Female Drag Artists Are Disrupting “Tradition”

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Since it’s conception, drag performance has been essential to the queer community. In the underground clubs of major cities and small towns, drag allowed for a sense of community and subcultural solidarity to transpire. Drag usurped the dominant, heteronormative cultural iconography and narratives, re-appropriating and re-assembling this material, and giving it a new meaning in a queer context. Drag reorganizes tradition and breaks the arrangements of mass cultural material. In addition to shattering and rearranging conceptions of gender, drag performance became a tool for education. Drag performance becomes a site in which people can learn and participate in their queer culture. As Michael Warner notes, queer, or specifically “gay” culture is often neglected or forgotten, and it is through “participation” that the queer community can become acquainted with their culture.

In a world where queer history was not “taught” in the way that the history of the First World War is taught, drag clubs became a place where queer history could be passed on to new generations. An example of this is the technique of the lip-synch: when a queen lip-synchs Judy Garland, this action effectively shatters heteronormative and linear temporalities. Drag, and specifically the lip-synch, becomes a vehicle for transmitting mass cultural knowledge through re-appropriation. When the voice of Judy Garland from the past is called to the present through the lip synch, she provides a kind of relevant wisdom to the contemporary, present moment in which the drag performance is taking place.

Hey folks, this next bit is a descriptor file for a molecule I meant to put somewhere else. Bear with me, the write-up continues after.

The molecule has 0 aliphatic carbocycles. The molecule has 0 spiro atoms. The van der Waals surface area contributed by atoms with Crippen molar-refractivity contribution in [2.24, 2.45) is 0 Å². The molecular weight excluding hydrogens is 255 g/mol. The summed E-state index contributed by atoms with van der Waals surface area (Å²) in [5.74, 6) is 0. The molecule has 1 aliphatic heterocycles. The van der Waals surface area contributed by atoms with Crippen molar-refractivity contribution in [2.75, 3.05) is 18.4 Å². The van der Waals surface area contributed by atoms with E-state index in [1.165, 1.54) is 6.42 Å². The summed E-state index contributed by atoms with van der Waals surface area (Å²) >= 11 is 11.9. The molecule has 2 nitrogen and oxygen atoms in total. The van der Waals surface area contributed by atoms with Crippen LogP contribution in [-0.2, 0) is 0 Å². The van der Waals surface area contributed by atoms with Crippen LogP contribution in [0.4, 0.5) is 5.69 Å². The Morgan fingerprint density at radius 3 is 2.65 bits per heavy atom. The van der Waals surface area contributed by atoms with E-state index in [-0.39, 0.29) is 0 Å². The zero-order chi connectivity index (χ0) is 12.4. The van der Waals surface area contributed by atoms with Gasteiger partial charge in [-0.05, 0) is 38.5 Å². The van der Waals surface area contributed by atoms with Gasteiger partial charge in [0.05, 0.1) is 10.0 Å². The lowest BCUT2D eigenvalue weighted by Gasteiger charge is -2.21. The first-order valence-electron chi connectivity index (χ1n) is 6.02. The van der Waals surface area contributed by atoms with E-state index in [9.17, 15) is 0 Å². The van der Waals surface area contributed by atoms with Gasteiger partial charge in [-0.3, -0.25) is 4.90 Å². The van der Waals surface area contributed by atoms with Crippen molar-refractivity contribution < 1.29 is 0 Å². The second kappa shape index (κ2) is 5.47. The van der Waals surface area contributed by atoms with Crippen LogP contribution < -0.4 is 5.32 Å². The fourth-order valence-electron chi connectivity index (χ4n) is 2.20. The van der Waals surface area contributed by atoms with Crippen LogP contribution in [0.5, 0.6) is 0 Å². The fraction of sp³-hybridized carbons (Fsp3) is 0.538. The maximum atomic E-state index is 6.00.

However, now more than ever traditional drag spaces are being called into question with gender-fluid and female-identifying performers stepping through the doors of traditional gay clubs wanting to perform. The tension between “gay” and “queer” identities or aesthetics are becoming increasingly evident as female drag queens (“bio-queens” or “faux queens”) – female-identifying performers that parody, critique and perform femininity are being told that they cannot do drag
because they are women.

It seems that the original purpose of drag is being forgotten. Now that drag is an increasingly mainstream performance form, alternative forms of drag, such as “Gender Fuck drag” (Performers such as Taylor Mac: http://www.taylormac.org/, or CRISTEENE: http://christeenemusic.com/) and female drag, are being treated the way traditional drag was treated in its emergence – with suspicion and exclusion.

 

 

However, instead of this misogyny and exclusion coming from the dominant, heteronormative community, it is coming from within the queer community itself.

 

If gay drag performers questioned and critiqued gender norms through their performances and caricatures of gender, it follows that female-identifying and female-bodied individuals can do the same. The misogyny that female drag queens are facing in gay spaces is a tune that is all too familiar. This exclusion attempts to preserve a misogynistic tradition that says men can do this (because that’s the way it has always been), and women cannot. This exclusion says, this is not your space, and you do not have this right. It is silencing. It says, you do not have a voice.

I am drawn to drag because it is ultimately about empowerment. To me, drag is about taking up space where it has historically been denied. It is about social critique. Let’s not forget that.

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